9 Christian Zeller: The spatial innovation biography of a successful monoclonal antibody Research Triangle Park a A a a a b B b b b b b C c c c Bay Area San Diego Boston New Jersey Maryland Oxford / Cambridge München Paris Rheinland Basel Rhein / Main / Neckar Arenas of innvation and north-atlantic innovation relations A a Big pharma: headquarters and most important Centers of Excellence Big pharma: Centers of Excellence Biotech companies Financial institutions Research institutes Innovation arenas and hubs Innovation relations structured by oligopolistic rivals Quelle: Zeller, Christian (2004): North Atlantic innovative relations of Swiss pharmaceuticals and the importance of regional biotech arenas, Economic Geography 80 (1): S Quebec / Montreal a Lund/Kopenhagen 2. The Pharma-Biotech-Complex

10 Christian Zeller: The spatial innovation biography of a successful monoclonal antibody As a pharma guy who makes therapies I compbine the keys and I play the music (Interview, March 6, 2001). Paul Herrling, Global Head of Research of Novartis Pharmaceuticals, compared himself with a piano player. Each biotech firm represents a key and large pharmaceutical company puts the piano together. 2. The Pharma-Biotech-Complex

11 Christian Zeller: The spatial innovation biography of a successful monoclonal antibody 1.Theoretical bases and questions 2.The pharma-biotech-complex 3.Antibodies: a slow breakthrough of a new technology 4.The spatial innovation biography of the drug 5.Conclusions

12 Christian Zeller: The spatial innovation biography of a successful monoclonal antibody Three key technologies in the 1970s Technological paths Markets Products 3. Antibodies: a slow breakthrough of a new technology Recombinant DNA technologies (Arber 1970; Nobel prize in medicine 1978), Boyer/Cohen 1973; Berg Nobel prize in chemistry 1980 Monoclonal Antibodies (Jerne, Milstein/Köhler 1975; Nobel prize in medcine 1984) Polymerase Chain Reaction (PCR) (Mullis 1983; Nobel prize in Chemistry 1993) Multiplication of biotechnologies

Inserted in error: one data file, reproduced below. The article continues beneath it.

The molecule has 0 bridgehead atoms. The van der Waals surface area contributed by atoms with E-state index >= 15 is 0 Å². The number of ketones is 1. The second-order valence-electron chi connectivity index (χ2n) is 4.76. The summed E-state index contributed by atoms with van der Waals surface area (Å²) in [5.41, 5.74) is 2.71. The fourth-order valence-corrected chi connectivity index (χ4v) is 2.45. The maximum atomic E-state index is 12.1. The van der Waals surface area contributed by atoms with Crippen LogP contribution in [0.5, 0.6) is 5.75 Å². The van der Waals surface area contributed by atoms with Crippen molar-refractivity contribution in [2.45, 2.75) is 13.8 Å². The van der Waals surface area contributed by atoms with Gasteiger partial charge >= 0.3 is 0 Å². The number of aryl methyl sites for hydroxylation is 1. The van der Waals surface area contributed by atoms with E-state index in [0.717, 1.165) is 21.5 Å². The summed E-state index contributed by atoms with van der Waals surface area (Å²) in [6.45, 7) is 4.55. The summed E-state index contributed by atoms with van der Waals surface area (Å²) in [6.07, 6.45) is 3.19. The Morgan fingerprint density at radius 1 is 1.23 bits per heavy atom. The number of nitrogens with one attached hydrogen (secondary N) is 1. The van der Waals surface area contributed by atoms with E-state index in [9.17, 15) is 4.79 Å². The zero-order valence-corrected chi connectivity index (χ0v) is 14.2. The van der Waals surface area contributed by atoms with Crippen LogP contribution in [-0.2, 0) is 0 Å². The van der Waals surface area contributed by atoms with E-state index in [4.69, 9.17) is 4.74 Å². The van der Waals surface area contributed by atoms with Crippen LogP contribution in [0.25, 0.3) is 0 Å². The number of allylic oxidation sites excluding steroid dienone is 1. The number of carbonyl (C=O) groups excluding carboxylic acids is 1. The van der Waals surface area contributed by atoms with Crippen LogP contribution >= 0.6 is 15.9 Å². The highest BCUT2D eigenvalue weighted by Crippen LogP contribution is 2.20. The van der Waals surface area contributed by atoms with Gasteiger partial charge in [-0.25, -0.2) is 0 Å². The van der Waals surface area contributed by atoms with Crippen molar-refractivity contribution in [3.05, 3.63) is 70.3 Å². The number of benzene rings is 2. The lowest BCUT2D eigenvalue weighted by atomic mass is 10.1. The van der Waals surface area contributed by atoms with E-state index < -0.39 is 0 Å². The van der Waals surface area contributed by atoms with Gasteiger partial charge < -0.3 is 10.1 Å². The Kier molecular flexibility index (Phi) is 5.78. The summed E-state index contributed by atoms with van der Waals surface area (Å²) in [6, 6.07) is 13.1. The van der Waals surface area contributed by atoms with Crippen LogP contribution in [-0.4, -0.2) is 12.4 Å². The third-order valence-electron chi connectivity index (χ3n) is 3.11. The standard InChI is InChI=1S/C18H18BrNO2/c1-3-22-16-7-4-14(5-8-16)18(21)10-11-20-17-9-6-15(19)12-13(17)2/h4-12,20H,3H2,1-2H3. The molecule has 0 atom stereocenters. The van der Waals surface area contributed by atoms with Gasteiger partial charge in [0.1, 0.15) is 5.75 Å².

13 1975: Monoclonal antibodies from hybridoma cells Quelle: Der kleine LaRoche (2003: 15) Georges Kohler and Cesar Milstein (1975) in Nature: Monoclonal antibodies are artificially produced against a specific antigen. Production of monoclonal antibodies with hybridoma technique. With this technique a group of lymphocytes producing all the same antibody protein is obtained. revolutionizing diagnostic medicine. Medicaments against cancer and infections. Antigen Melanoma cells B-cells from spleen Fusion Sang Selection of hybridoma cells with antibody activity, culture of selected cell lines (clones) from positive cell cultures Hybridoma cells monoclonal antibodies 3. Antibodies: a slow breakthrough of a new technology

14 Christian Zeller: The spatial innovation biography of a successful monoclonal antibody Milstein und Köhler did not try to patent their invention! Basic technology was freely accessible for subsequent scientists. Revolution in immunology laboratories. Foundation of numerous young companies and institutes which wanted to transfer monoclonal antibodies into efficient therapies. At the beginning no patents! Then multiplication of intellectual property monopolies! Soon, each aspect of their production was enclosed by patents. Subsequent users are forced to pay royalties (cf. Zeller 2007). Currently, about 100 recombinant biotech drugs are on the market, 21 of them are monoclonal antibodies. Institutional change 3. Antibodies: a slow breakthrough of a new technology